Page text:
A novel rapid (20-minute) IL-6 release assay using blood mononuclear cells of patients with various clinical forms of drug induced skin injuries

Joseph M. Baló-Banga, Katalin Schweitzer, Susan Lakatos, Sándor Sipka

Research output: Contribution to journalArticle

4 Citations (Scopus)

Abstract

Abstract Background: IL-6 is a pro-inflammatory cytokine which has many well-defined effects. Its synthesis and release from mononuclear cells of drug-sensitized patients was related before to in vitro drug-allergy diagnostics but has not yet been studied in detail. Methods: The specific release of preformed IL-6 from peripheral blood mononuclear cells (PBMC) after 20 minutes incubation with 0.15-0.5 μM of pure drugs was measured in two groups of drug-allergy suspected donors (159) and respective controls (48). IL-6, TNF-alpha, IL-2, IL-4, IFN-gamma have been measured from cell supernatants by ELISA or by cytometric bead assay. Epicutaneous, intradermal and systemic provocation tests were performed to prove or disprove culprit substances (203 in vivo against 482 in vitro tests). T-test (paired and unpaired); chi2 contingency table; Z statistics and McNemar's test were used to evaluate results. Results: Concanavalin A as positive control released IL-6 from PBMC in linear concentration and exponential time dependent fashion (up to 60 minutes) pointing to the existence of a preformed pool of this cytokine. Preformed IL-6 released at any of 4 standard drug dilutions tested, above 50% over their diluents' levels significantly correlated with the patients' history on drug-induced hypersensitivity symptoms and with in vivo tests. Sensitivity of 85.4% and specificity of 82.4% of the IL-6 release assay were found. The 20′ drop in release of TNF-alpha had no diagnostic importance; it has accompanied increased IL-6 release. IL-2, IL-4 and IFN-gamma were undetectable in 20 minutes supernatants. IL-6 release depended on the clinical phenotype but not on the eliciting drug(s) in the molecular mass range of 76-4000 Da. Reactivity of mononuclear cells at the lowest or at multiple drug test concentrations reflected clinical severity per diagnoses and according to area of skin involvement. Conclusion: This rapid test is applicable to detect a wide scale of drug hypersensitivity.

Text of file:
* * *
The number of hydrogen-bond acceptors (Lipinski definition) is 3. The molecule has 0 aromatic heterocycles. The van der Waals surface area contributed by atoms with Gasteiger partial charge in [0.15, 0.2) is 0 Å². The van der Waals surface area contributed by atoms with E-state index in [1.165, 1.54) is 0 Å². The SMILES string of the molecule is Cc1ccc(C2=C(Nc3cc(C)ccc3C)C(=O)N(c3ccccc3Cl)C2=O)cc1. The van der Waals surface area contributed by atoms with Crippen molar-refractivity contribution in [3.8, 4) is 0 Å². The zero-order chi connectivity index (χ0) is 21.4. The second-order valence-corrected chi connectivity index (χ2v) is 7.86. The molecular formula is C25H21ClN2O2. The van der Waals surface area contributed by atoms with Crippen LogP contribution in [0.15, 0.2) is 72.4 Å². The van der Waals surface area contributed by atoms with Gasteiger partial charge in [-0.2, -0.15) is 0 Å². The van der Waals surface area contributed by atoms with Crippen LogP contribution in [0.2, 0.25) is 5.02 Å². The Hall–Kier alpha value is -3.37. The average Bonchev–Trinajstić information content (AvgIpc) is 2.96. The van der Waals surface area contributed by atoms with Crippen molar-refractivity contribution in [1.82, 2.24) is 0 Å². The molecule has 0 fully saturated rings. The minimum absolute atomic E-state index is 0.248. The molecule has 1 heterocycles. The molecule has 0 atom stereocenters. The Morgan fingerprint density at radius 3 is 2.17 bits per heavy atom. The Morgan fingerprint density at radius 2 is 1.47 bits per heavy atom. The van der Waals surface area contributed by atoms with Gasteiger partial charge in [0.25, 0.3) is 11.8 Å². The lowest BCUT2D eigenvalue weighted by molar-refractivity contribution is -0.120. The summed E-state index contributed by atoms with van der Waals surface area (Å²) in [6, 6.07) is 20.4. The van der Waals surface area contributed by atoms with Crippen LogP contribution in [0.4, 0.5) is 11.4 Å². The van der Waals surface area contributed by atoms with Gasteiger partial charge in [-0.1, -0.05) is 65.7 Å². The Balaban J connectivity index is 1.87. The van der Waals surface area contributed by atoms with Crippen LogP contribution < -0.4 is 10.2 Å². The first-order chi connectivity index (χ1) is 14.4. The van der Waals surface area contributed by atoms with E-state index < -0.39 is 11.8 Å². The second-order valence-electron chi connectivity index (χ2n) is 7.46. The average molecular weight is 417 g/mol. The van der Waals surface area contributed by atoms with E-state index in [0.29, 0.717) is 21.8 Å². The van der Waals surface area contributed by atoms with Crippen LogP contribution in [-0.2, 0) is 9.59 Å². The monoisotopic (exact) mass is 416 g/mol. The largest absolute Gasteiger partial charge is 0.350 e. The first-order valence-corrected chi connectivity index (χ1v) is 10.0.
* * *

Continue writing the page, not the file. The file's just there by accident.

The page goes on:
Original languageEnglish
Article number83
JournalWorld Allergy Organization Journal
Volume8
Issue number1
DOIs
Publication statusPublished - Jan 9 2015

Fingerprint

Interleukin-6
Blood Cells
Drug Hypersensitivity
Skin
Wounds and Injuries
Pharmaceutical Preparations
Interleukin-4
Interleukin-2
Tumor Necrosis Factor-alpha
Cytokines
Concanavalin A
History
Enzyme-Linked Immunosorbent Assay
Tissue Donors
Phenotype
Sensitivity and Specificity

Keywords

  • Adverse drug reactions
  • Drug-induced skin injury
  • IL-6
  • Preformed cytokines' release
  • T-lymphocytes
  • TNF-alpha

ASJC Scopus subject areas

  • Immunology and Allergy

Cite this

A novel rapid (20-minute) IL-6 release assay using blood mononuclear cells of patients with various clinical forms of drug induced skin injuries. / Baló-Banga, Joseph M.; Schweitzer, Katalin; Lakatos, Susan; Sipka, Sándor.

In: World Allergy Organization Journal, Vol. 8, No. 1, 83, 09.01.2015.

Research output: Contribution to journalArticle